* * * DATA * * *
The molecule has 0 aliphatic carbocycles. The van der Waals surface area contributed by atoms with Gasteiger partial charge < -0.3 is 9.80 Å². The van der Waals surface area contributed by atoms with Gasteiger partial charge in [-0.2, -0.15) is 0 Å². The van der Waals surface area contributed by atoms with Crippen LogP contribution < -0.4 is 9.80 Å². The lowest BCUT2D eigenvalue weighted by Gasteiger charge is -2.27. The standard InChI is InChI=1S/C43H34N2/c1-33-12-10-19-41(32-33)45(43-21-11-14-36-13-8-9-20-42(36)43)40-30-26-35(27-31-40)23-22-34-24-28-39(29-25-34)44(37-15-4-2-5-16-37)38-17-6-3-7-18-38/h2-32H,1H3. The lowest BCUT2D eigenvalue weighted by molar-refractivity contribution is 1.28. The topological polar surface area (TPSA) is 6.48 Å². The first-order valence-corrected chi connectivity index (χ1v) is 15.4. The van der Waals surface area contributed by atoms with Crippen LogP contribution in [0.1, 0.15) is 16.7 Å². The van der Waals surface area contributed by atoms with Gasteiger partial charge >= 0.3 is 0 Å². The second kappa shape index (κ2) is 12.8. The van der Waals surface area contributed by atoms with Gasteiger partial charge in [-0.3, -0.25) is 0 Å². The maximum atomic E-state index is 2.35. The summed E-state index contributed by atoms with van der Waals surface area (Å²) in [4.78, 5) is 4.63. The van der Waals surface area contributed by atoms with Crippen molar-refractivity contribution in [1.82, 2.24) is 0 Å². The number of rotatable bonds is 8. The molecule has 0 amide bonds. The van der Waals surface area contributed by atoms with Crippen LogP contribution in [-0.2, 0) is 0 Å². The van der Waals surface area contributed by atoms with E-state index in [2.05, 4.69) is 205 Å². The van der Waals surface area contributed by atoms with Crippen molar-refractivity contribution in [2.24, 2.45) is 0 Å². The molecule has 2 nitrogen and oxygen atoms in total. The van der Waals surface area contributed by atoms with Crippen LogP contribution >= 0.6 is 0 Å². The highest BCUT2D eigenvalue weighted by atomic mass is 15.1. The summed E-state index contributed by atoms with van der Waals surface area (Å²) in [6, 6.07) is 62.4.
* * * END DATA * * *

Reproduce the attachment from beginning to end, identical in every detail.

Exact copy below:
The molecule has 0 aliphatic carbocycles. The van der Waals surface area contributed by atoms with Gasteiger partial charge < -0.3 is 9.80 Å². The van der Waals surface area contributed by atoms with Gasteiger partial charge in [-0.2, -0.15) is 0 Å². The van der Waals surface area contributed by atoms with Crippen LogP contribution < -0.4 is 9.80 Å². The lowest BCUT2D eigenvalue weighted by Gasteiger charge is -2.27. The standard InChI is InChI=1S/C43H34N2/c1-33-12-10-19-41(32-33)45(43-21-11-14-36-13-8-9-20-42(36)43)40-30-26-35(27-31-40)23-22-34-24-28-39(29-25-34)44(37-15-4-2-5-16-37)38-17-6-3-7-18-38/h2-32H,1H3. The lowest BCUT2D eigenvalue weighted by molar-refractivity contribution is 1.28. The topological polar surface area (TPSA) is 6.48 Å². The first-order valence-corrected chi connectivity index (χ1v) is 15.4. The van der Waals surface area contributed by atoms with Crippen LogP contribution in [0.1, 0.15) is 16.7 Å². The van der Waals surface area contributed by atoms with Gasteiger partial charge >= 0.3 is 0 Å². The second kappa shape index (κ2) is 12.8. The van der Waals surface area contributed by atoms with Gasteiger partial charge in [-0.3, -0.25) is 0 Å². The maximum atomic E-state index is 2.35. The summed E-state index contributed by atoms with van der Waals surface area (Å²) in [4.78, 5) is 4.63. The van der Waals surface area contributed by atoms with Crippen molar-refractivity contribution in [1.82, 2.24) is 0 Å². The number of rotatable bonds is 8. The molecule has 0 amide bonds. The van der Waals surface area contributed by atoms with Crippen LogP contribution in [-0.2, 0) is 0 Å². The van der Waals surface area contributed by atoms with E-state index in [2.05, 4.69) is 205 Å². The van der Waals surface area contributed by atoms with Crippen molar-refractivity contribution in [2.24, 2.45) is 0 Å². The molecule has 2 nitrogen and oxygen atoms in total. The van der Waals surface area contributed by atoms with Crippen LogP contribution >= 0.6 is 0 Å². The highest BCUT2D eigenvalue weighted by atomic mass is 15.1. The summed E-state index contributed by atoms with van der Waals surface area (Å²) in [6, 6.07) is 62.4.